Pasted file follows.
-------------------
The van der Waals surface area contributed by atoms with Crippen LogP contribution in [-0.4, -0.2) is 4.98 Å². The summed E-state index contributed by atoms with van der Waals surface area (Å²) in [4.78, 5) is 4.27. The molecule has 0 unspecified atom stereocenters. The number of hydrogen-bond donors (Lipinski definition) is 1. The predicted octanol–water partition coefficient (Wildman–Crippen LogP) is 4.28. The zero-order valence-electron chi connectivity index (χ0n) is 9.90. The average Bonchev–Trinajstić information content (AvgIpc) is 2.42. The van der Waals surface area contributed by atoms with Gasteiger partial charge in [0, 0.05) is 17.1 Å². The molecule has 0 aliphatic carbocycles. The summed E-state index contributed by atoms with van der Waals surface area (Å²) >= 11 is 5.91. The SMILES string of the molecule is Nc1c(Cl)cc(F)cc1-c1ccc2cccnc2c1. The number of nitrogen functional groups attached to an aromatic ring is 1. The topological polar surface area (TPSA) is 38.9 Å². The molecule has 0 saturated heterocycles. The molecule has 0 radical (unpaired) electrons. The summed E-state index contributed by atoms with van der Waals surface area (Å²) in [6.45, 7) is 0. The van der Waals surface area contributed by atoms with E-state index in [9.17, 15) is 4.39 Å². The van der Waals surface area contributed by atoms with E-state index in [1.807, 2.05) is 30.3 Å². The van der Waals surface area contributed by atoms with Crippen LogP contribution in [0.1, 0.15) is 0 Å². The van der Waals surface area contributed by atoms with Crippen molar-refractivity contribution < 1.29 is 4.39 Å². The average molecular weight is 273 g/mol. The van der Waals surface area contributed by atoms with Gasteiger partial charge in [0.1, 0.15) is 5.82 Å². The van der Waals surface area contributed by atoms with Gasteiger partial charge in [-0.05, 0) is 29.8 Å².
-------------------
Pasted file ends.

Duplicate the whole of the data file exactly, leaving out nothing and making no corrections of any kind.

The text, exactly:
The van der Waals surface area contributed by atoms with Crippen LogP contribution in [-0.4, -0.2) is 4.98 Å². The summed E-state index contributed by atoms with van der Waals surface area (Å²) in [4.78, 5) is 4.27. The molecule has 0 unspecified atom stereocenters. The number of hydrogen-bond donors (Lipinski definition) is 1. The predicted octanol–water partition coefficient (Wildman–Crippen LogP) is 4.28. The zero-order valence-electron chi connectivity index (χ0n) is 9.90. The average Bonchev–Trinajstić information content (AvgIpc) is 2.42. The van der Waals surface area contributed by atoms with Gasteiger partial charge in [0, 0.05) is 17.1 Å². The molecule has 0 aliphatic carbocycles. The summed E-state index contributed by atoms with van der Waals surface area (Å²) >= 11 is 5.91. The SMILES string of the molecule is Nc1c(Cl)cc(F)cc1-c1ccc2cccnc2c1. The number of nitrogen functional groups attached to an aromatic ring is 1. The topological polar surface area (TPSA) is 38.9 Å². The molecule has 0 saturated heterocycles. The molecule has 0 radical (unpaired) electrons. The summed E-state index contributed by atoms with van der Waals surface area (Å²) in [6.45, 7) is 0. The van der Waals surface area contributed by atoms with E-state index in [9.17, 15) is 4.39 Å². The van der Waals surface area contributed by atoms with E-state index in [1.807, 2.05) is 30.3 Å². The van der Waals surface area contributed by atoms with Crippen LogP contribution in [0.1, 0.15) is 0 Å². The van der Waals surface area contributed by atoms with Crippen molar-refractivity contribution < 1.29 is 4.39 Å². The average molecular weight is 273 g/mol. The van der Waals surface area contributed by atoms with Gasteiger partial charge in [0.1, 0.15) is 5.82 Å². The van der Waals surface area contributed by atoms with Gasteiger partial charge in [-0.05, 0) is 29.8 Å².